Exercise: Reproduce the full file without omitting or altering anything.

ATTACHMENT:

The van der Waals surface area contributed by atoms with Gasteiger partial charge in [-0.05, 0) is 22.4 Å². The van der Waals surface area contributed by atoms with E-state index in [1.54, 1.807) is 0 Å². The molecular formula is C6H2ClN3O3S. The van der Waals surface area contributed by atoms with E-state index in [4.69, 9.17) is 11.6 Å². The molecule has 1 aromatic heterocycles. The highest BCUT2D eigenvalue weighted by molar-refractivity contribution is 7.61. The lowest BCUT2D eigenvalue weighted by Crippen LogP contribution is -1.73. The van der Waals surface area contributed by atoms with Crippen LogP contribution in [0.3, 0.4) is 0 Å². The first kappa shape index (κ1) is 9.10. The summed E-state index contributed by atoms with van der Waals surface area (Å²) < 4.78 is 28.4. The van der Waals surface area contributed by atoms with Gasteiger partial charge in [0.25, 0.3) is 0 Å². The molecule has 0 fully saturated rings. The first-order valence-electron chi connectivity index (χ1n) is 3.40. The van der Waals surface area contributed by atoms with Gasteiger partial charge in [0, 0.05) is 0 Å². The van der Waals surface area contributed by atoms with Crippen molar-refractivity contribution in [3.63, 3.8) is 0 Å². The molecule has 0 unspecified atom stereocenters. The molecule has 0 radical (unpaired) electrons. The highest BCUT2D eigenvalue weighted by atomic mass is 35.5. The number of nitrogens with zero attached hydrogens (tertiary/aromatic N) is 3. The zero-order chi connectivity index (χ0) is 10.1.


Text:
The van der Waals surface area contributed by atoms with Gasteiger partial charge in [-0.05, 0) is 22.4 Å². The van der Waals surface area contributed by atoms with E-state index in [1.54, 1.807) is 0 Å². The molecular formula is C6H2ClN3O3S. The van der Waals surface area contributed by atoms with E-state index in [4.69, 9.17) is 11.6 Å². The molecule has 1 aromatic heterocycles. The highest BCUT2D eigenvalue weighted by molar-refractivity contribution is 7.61. The lowest BCUT2D eigenvalue weighted by Crippen LogP contribution is -1.73. The van der Waals surface area contributed by atoms with Crippen LogP contribution in [0.3, 0.4) is 0 Å². The first kappa shape index (κ1) is 9.10. The summed E-state index contributed by atoms with van der Waals surface area (Å²) < 4.78 is 28.4. The van der Waals surface area contributed by atoms with Gasteiger partial charge in [0.25, 0.3) is 0 Å². The molecule has 0 fully saturated rings. The first-order valence-electron chi connectivity index (χ1n) is 3.40. The van der Waals surface area contributed by atoms with Gasteiger partial charge in [0, 0.05) is 0 Å². The van der Waals surface area contributed by atoms with Crippen molar-refractivity contribution in [3.63, 3.8) is 0 Å². The molecule has 0 unspecified atom stereocenters. The molecule has 0 radical (unpaired) electrons. The highest BCUT2D eigenvalue weighted by atomic mass is 35.5. The number of nitrogens with zero attached hydrogens (tertiary/aromatic N) is 3. The zero-order chi connectivity index (χ0) is 10.1.